front cover

the new book is held in the old shell by velcro. the velcro strip could use a dab of zap-a-gap.

As time passes, built forms manifest the ephemerality of functions and people. Most forms will outlive the purpose for which they were originally designed, leaving them up to the interpretation of following generations of users. The process of leaving behind a shell severs the relationship between form and function. When a shell persists through multiple cycles of inhabitants, it becomes an artifact—a physical expression of a past era that has transcended time. Our engagement with this artifact is more complex than our experiences of new structures because a new level of interpretation, the collective memory, is involved. The collective memory is not the same as the history of a place. The existence of a particular group of people and function within a form is history; history shifts to memory once this group leaves the form behind. The history of the place progresses as new waves of human presence take over. These people leave their own traces on the form, and over time, these traces become the matter that embodies the collective memory.

this is why i haven’t been working on thesis for the past two weeks. studio crunch time was very cruchy this semester.

that trip i took with studio back in september was to kickoff (and find a site for) this project, and here it is, complete.

the project is an artists’ co-op in pioneer square, the historic district of seattle. the concept is creating disparate studio spaces for different types of crafts (mainly glass-blowing, metal working, ceramics, painting, and textiles) in a relatively small building that can have some sort of relationship with each other through a series of solids and voids, which also serve to pull one bay into another.

they are there. they are 2000+ years old. what do they mean to us today? in my research, i’ve read a lot on the idea of monuments. there are monuments that are built to me monuments, such as war memorials, and that kind of thing. then there are monuments that are monuments because they are just old. then there is monumental architecture…which is something else. what is the difference between a monument and a memorial?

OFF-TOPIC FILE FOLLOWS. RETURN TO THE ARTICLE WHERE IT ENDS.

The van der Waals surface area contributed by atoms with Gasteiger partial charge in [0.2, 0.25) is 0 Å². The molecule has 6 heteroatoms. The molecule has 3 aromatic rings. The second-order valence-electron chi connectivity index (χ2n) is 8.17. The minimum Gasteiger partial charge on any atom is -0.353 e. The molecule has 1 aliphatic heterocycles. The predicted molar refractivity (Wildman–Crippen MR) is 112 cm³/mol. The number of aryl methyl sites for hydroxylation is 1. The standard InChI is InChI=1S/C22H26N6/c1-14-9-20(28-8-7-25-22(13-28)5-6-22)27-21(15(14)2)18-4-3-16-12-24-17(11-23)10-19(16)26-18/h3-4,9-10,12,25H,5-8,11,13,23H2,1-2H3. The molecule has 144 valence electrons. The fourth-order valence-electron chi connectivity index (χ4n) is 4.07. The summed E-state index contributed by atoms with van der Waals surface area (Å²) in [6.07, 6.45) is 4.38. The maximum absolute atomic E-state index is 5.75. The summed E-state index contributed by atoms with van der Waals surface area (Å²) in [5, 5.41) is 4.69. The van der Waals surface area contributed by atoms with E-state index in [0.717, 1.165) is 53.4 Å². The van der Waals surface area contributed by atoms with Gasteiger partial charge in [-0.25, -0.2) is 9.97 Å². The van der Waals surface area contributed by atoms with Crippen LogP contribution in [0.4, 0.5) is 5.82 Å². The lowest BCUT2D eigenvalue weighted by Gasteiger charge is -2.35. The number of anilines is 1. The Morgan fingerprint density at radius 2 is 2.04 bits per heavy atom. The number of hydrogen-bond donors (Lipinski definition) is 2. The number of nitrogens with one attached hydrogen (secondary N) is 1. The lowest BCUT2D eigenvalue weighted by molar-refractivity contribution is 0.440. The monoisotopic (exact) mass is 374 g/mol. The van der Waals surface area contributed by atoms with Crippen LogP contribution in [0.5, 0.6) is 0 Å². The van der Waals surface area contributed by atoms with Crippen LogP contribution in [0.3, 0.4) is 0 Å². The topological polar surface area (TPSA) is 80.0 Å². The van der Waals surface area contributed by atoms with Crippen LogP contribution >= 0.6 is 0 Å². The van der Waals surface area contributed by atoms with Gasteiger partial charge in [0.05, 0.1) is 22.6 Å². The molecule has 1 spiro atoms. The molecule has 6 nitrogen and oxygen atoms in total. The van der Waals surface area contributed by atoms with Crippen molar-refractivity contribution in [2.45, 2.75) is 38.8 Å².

once again, let me consult the oxford english dictionary.

monument, n. 

a statue, building, or other structure erected to commemorate a notable person or event.

a statue or other structure placed over a grave in memory of the dead

a building, structure, or site that is of historical importance or interest

an enduring and memorable example of something


okay, so it appears that a monument has a broader definition than “memorial”; it does not have to be in memory of something or someone, but can also be expressive of a civilization or idea.

architects louis kahn and aldo rossi were around during the same time, sometime after the height of modernism and before postmodernism. they both spent time studying ruins and the layering of history within cities. this is evident in both of their work. it is apparent that they rejected the lightness, transparency (and ultimately transience) of modernism, and strove to create heavy, pure forms that will survive as monuments of their generation.